Chapter 6: Discussion/Conclusion Section(s)

Chapter 6 Synopsis: Writing the Discussion/Conclusion

In this chapter, we learned how to finalize a research article. The four main goals and their strategies were discussed and exemplified along with some advice about what language you can use. To review, let’s look again at the four goals:

  1. Re-establish the territory
  2. Frame the principal findings
  3. Reshape the territory
  4. Establish additional territory

Through these goals, writers provide readers with extended analyses and interpretations of the results by evaluating their implications and situating them within the existing literature. While the two specific middle sections of a research paper focus mainly on what’s happening inside the research project, the Discussion/Conclusion section tends to expand the meaning beyond or outside of the research at hand. In other words, writers must indicate how the results add or relate to existing knowledge within the discipline, which points out the value of the work. The final section of the manuscript is also the last aspect of your work that your readers will examine, so it must convincingly finalize the scientific argument that has been unfolding through each section.

According to the Phrasebank website, Discussions/Conclusions usually carry the following functions:

  1. To review and compile ideas and arguments, which may include a kind of retrospective view of the main areas covered in the writing;
  2. To evaluate the research overall, which could also involve recommending improvements and considering coming trends.

Table reviewing the goals and strategies for discussion/conclusion sections. Outlined goals are "re-establishing a territory," "framing principal findings," "reshaping the territory," and "establishing additional territory"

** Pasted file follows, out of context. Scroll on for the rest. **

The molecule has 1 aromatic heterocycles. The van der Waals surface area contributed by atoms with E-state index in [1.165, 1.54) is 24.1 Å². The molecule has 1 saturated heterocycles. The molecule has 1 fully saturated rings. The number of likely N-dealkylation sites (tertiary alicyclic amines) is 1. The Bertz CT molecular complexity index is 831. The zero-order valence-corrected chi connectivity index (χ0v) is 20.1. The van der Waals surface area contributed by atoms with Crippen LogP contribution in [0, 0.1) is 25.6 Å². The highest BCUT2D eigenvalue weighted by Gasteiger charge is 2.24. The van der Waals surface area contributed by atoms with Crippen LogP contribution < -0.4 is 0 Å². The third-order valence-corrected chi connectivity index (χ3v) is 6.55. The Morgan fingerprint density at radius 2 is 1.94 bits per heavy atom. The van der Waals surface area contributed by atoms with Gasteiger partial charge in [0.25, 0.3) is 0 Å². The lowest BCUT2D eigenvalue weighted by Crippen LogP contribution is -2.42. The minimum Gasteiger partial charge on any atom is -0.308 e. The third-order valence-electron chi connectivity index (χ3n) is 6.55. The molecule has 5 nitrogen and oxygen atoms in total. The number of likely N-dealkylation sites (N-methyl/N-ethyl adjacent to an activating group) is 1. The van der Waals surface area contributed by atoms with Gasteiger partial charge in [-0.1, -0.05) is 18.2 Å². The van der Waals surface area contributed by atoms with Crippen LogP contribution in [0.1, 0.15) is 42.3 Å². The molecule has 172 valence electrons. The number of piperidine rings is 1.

Key Takeaways

There are many ways to think about how to go about your task; however, as with other sections, you should remember that each writer, discipline, and journal has a unique set of stylistic norms. As you’ve probably deduced by now, there is no one “correct” way but rather many different best practices to keep in mind.

Explore + Apply

Before you begin applying what you’ve learned in this chapter to your Discussion/Conclusion section, explore published writing in your discipline or in a target journal that you’ve identified. Look for the goals and strategies presented here to see where you might find similarities and differences that are discipline- or journal-specific. Next, try outlining your next Discussion/Conclusion section using the structuring and placement of those goals and strategies as a model.


Icon for the Creative Commons Attribution-NonCommercial-ShareAlike 4.0 International License

Preparing to Publish Copyright © 2023 by Sarah Huffman; Elena Cotos; and Kimberly Becker is licensed under a Creative Commons Attribution-NonCommercial-ShareAlike 4.0 International License, except where otherwise noted.